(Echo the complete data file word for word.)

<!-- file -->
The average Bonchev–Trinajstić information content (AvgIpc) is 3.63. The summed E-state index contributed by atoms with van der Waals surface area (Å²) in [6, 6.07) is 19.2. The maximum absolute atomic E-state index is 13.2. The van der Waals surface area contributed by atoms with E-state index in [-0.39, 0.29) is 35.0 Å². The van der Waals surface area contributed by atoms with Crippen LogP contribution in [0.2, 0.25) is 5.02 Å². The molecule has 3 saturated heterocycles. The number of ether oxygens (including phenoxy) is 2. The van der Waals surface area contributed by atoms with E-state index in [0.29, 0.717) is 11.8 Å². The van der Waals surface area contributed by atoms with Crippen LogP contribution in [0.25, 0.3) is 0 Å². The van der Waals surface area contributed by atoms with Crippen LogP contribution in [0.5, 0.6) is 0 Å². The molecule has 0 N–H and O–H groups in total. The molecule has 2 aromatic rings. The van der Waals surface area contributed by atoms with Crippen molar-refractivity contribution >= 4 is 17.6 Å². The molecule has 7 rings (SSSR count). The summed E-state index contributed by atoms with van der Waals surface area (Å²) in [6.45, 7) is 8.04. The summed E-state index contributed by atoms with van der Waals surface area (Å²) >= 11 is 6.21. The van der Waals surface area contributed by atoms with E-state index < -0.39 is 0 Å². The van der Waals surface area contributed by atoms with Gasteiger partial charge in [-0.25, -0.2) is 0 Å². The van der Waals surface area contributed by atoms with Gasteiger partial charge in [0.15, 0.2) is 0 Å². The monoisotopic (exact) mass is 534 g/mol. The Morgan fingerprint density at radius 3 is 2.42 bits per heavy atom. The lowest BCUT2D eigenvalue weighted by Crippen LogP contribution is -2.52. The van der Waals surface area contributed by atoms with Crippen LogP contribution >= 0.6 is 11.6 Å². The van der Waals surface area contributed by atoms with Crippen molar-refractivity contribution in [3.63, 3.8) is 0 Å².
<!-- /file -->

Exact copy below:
The average Bonchev–Trinajstić information content (AvgIpc) is 3.63. The summed E-state index contributed by atoms with van der Waals surface area (Å²) in [6, 6.07) is 19.2. The maximum absolute atomic E-state index is 13.2. The van der Waals surface area contributed by atoms with E-state index in [-0.39, 0.29) is 35.0 Å². The van der Waals surface area contributed by atoms with Crippen LogP contribution in [0.2, 0.25) is 5.02 Å². The molecule has 3 saturated heterocycles. The number of ether oxygens (including phenoxy) is 2. The van der Waals surface area contributed by atoms with E-state index in [0.29, 0.717) is 11.8 Å². The van der Waals surface area contributed by atoms with Crippen LogP contribution in [0.25, 0.3) is 0 Å². The van der Waals surface area contributed by atoms with Crippen LogP contribution in [0.5, 0.6) is 0 Å². The molecule has 0 N–H and O–H groups in total. The molecule has 2 aromatic rings. The van der Waals surface area contributed by atoms with Crippen molar-refractivity contribution >= 4 is 17.6 Å². The molecule has 7 rings (SSSR count). The summed E-state index contributed by atoms with van der Waals surface area (Å²) in [6.45, 7) is 8.04. The summed E-state index contributed by atoms with van der Waals surface area (Å²) >= 11 is 6.21. The van der Waals surface area contributed by atoms with E-state index < -0.39 is 0 Å². The van der Waals surface area contributed by atoms with Gasteiger partial charge in [-0.25, -0.2) is 0 Å². The van der Waals surface area contributed by atoms with Gasteiger partial charge in [0.15, 0.2) is 0 Å². The monoisotopic (exact) mass is 534 g/mol. The Morgan fingerprint density at radius 3 is 2.42 bits per heavy atom. The lowest BCUT2D eigenvalue weighted by Crippen LogP contribution is -2.52. The van der Waals surface area contributed by atoms with Crippen LogP contribution >= 0.6 is 11.6 Å². The van der Waals surface area contributed by atoms with Crippen molar-refractivity contribution in [3.63, 3.8) is 0 Å².